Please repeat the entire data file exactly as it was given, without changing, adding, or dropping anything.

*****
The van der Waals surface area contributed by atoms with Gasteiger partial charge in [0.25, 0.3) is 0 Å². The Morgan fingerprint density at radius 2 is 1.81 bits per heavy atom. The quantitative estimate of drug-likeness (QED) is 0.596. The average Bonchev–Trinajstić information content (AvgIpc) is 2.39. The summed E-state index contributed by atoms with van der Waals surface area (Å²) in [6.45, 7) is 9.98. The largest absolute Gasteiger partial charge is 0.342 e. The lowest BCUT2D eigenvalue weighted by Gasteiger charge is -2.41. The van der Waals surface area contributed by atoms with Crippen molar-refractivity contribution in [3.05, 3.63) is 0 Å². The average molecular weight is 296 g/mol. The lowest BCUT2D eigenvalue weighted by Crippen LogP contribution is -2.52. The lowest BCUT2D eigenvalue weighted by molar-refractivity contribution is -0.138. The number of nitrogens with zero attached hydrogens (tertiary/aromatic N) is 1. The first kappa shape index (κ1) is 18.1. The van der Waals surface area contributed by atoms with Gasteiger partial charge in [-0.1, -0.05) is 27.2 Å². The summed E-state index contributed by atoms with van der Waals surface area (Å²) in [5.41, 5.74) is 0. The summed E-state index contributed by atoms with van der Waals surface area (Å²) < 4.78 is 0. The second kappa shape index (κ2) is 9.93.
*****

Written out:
The van der Waals surface area contributed by atoms with Gasteiger partial charge in [0.25, 0.3) is 0 Å². The Morgan fingerprint density at radius 2 is 1.81 bits per heavy atom. The quantitative estimate of drug-likeness (QED) is 0.596. The average Bonchev–Trinajstić information content (AvgIpc) is 2.39. The summed E-state index contributed by atoms with van der Waals surface area (Å²) in [6.45, 7) is 9.98. The largest absolute Gasteiger partial charge is 0.342 e. The lowest BCUT2D eigenvalue weighted by Gasteiger charge is -2.41. The van der Waals surface area contributed by atoms with Crippen molar-refractivity contribution in [3.05, 3.63) is 0 Å². The average molecular weight is 296 g/mol. The lowest BCUT2D eigenvalue weighted by Crippen LogP contribution is -2.52. The lowest BCUT2D eigenvalue weighted by molar-refractivity contribution is -0.138. The number of nitrogens with zero attached hydrogens (tertiary/aromatic N) is 1. The first kappa shape index (κ1) is 18.1. The van der Waals surface area contributed by atoms with Gasteiger partial charge in [-0.1, -0.05) is 27.2 Å². The summed E-state index contributed by atoms with van der Waals surface area (Å²) in [5.41, 5.74) is 0. The summed E-state index contributed by atoms with van der Waals surface area (Å²) < 4.78 is 0. The second kappa shape index (κ2) is 9.93.